The tests were commissioned by the nonprofit Environmental Working Group after internal FDA emails surfaced last year showing chemists at the agency were testing wheat, corn, and oat foods for glyphosate and had found “a fair amount in all of them,” but had not yet released those results to the public. The emails were obtained by investigative journalists working for the nonprofit U.S. Right to Know.

Out of 61 food samples tested, 48 had some glyphosate in them. The most heavily contaminated were made with conventionally grown -- as opposed to organically grown -- oats.

The highest level detected, 1,300 parts per billion, was in a sample of Quaker Old Fashioned Oats. The lowest level, 10 parts per billion, came from a sample of Whole Foods conventional rolled oats scooped from a bulk bin.
https://www.webmd.com/food-recipes/news/20180815/roundup-chemical-in-your-cereal-what-to-know

Also in the news:
https://www.consumerreports.org/food-safety/heavy-metals-in-baby-food/
Heavy Metals in Baby Food: What You Need to Know
Consumer Reports’ testing shows concerning levels of arsenic, cadmium, and lead in many popular baby and toddler foods.
Our tests had some troubling findings:

• Every product had measurable levels of at least one of these heavy metals: cadmium, inorganic arsenic, or lead.

• About two-thirds (68 percent) had worrisome levels of at least one heavy metal.

• Fifteen of the foods would pose potential health risks to a child regularly eating just one serving or less per day.

• Snacks and products containing rice and/or sweet potatoes were particularly likely to have high levels of heavy metals.

• Organic foods were as likely to contain heavy metals as conventional foods.
Science is a thought process, technology will change reality.

SteveMDFP

  • ASIF Middle Class
  • Posts: 858
    • View Profile
  • Liked: 37
  • Likes Given: 1
Re: Becoming Vegan.
« Reply #155 on: August 16, 2018, 06:23:52 PM »
Roundup Chemical in Your Cereal

Thanks for this, Jack.  Without a clinical toxicologist at hand, it's hard to know how disturbing these reports really are.  At a sufficiently low dose (e.g., one molecule), any substance is harmless.  At a sufficiently high dose, any substance is lethal--even water and oxygen.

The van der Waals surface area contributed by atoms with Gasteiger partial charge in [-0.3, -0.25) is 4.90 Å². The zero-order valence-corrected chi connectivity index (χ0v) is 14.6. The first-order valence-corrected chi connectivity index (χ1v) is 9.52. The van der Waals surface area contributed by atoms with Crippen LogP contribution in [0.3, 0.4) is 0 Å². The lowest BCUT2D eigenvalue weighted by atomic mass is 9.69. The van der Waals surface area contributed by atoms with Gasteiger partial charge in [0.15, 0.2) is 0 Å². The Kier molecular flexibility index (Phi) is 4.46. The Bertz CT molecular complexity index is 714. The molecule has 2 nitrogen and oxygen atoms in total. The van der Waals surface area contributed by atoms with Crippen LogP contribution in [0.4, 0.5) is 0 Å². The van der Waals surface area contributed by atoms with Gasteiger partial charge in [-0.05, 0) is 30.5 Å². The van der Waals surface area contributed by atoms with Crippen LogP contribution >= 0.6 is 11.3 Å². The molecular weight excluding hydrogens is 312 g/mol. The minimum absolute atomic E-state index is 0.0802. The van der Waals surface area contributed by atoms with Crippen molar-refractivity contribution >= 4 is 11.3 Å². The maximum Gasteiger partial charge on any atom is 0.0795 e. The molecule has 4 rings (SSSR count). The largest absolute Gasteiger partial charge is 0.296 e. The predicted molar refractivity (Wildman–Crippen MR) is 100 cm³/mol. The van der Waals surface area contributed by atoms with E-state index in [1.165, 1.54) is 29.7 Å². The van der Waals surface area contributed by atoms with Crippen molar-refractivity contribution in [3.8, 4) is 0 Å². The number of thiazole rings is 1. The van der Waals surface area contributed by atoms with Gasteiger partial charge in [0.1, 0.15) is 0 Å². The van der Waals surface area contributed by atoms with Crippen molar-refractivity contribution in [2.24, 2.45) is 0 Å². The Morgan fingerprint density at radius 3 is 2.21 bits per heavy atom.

So "1,300 parts per billion" sounds alarming.  Maybe it is.  Certainly makes me think twice about Quaker Oats.  But maybe a far higher level is needed to affect human cells or gut bacteria. Dunno.  I'll try to look into it a bit.

jacksmith4tx

  • ASIF Citizen
  • Posts: 170
    • View Profile
    • Photon mine
  • Liked: 17
  • Likes Given: 7
Re: Becoming Vegan.
« Reply #156 on: August 16, 2018, 06:54:49 PM »
I think Monsanto lost a court case on Roundup last week. The jury awarded the plaintiff over 280 million and there are hundreds of other law suits pending. Monsanto has appealed the verdict and I expect the case will be reversed with the help of EPA and USDA.

"Monsanto’s EPA-Manipulating Tactics Revealed in $289 Million Case"
https://www.rollingstone.com/politics/politics-features/monsanto-cancer-710902/
Quote
Internal documents produced in court indicated Monsanto had reason to believe glyphosate was dangerous as early as 1983, when a study conducted by the company discovered a statistically-significant increased risk of cancer in mice who were treated with glyphosate. The EPA was alarmed by the finding, but Monsanto dismissed the results, saying it wasn’t definitive because a single mouse who was not exposed to the pesticide also developed a tumor. The agency wanted the study replicated, but Monsanto refused. “They fought over that one mouse’s kidney for years, spent millions of dollars on experts, instead of just doing the test again,” Litzenburg says. “The EPA even offered a compromise — let’s just do a kidney and liver test. Monsanto said ‘no.’ It’s amazing how often they’re able to say no to the EPA.”

The reason the company was able to say ‘no’ to the agency ostensibly charged with regulating its products, says Nathan Donley, a senior scientist at the Center for Biological Diversity, is because the pesticide companies quite literally bankroll the EPA’s pesticide office. Under the Pesticide Registration Improvement Act, pesticide manufacturers are required to pay registration fees, and those fees amount to about a third of the office’s operating budget.

The system was originally conceived as a way to make sure the companies who profit from the products pay for the costs associated with regulating those products, rather than the taxpayers. But, in Donley’s view, the plan has backfired spectacularly. “If industry is paying for 30-to-40 percent of the operating cost — the salaries — of the pesticide office, who are they working for?”
Science is a thought process, technology will change reality.

jacksmith4tx

  • ASIF Citizen
  • Posts: 170
    • View Profile
    • Photon mine
  • Liked: 17
  • Likes Given: 7
Re: Becoming Vegan.
« Reply #157 on: August 16, 2018, 07:15:29 PM »
On a related EPA issue:

"The Environmental Protection Agency is set to take a big step forward Thursday toward implementing a contentious “secret science” rule, a move that critics fear will undermine the scientific process in favor of cherry-picking research that supports specific outcomes.

The “Strengthening Transparency in Regulatory Science” rulemaking, as it is formally titled, would require EPA’s scientific studies to be independently verified through a peer-reviewed process outside the agency. It wouldn't address any one issue or regulation, but rather would undergird the science behind much of what the agency does.

The rule would help the industry contain the cost of new regulation by giving them the ability to question the basis of new pollution standards, especially if the “public is likely to bear the cost of compliance” with those regulations, according to the EPA."

That should get rid of a lot of nuance law suits and maybe even reverse the CO2 endangerment law if things go as planed.
Science is a thought process, technology will change reality.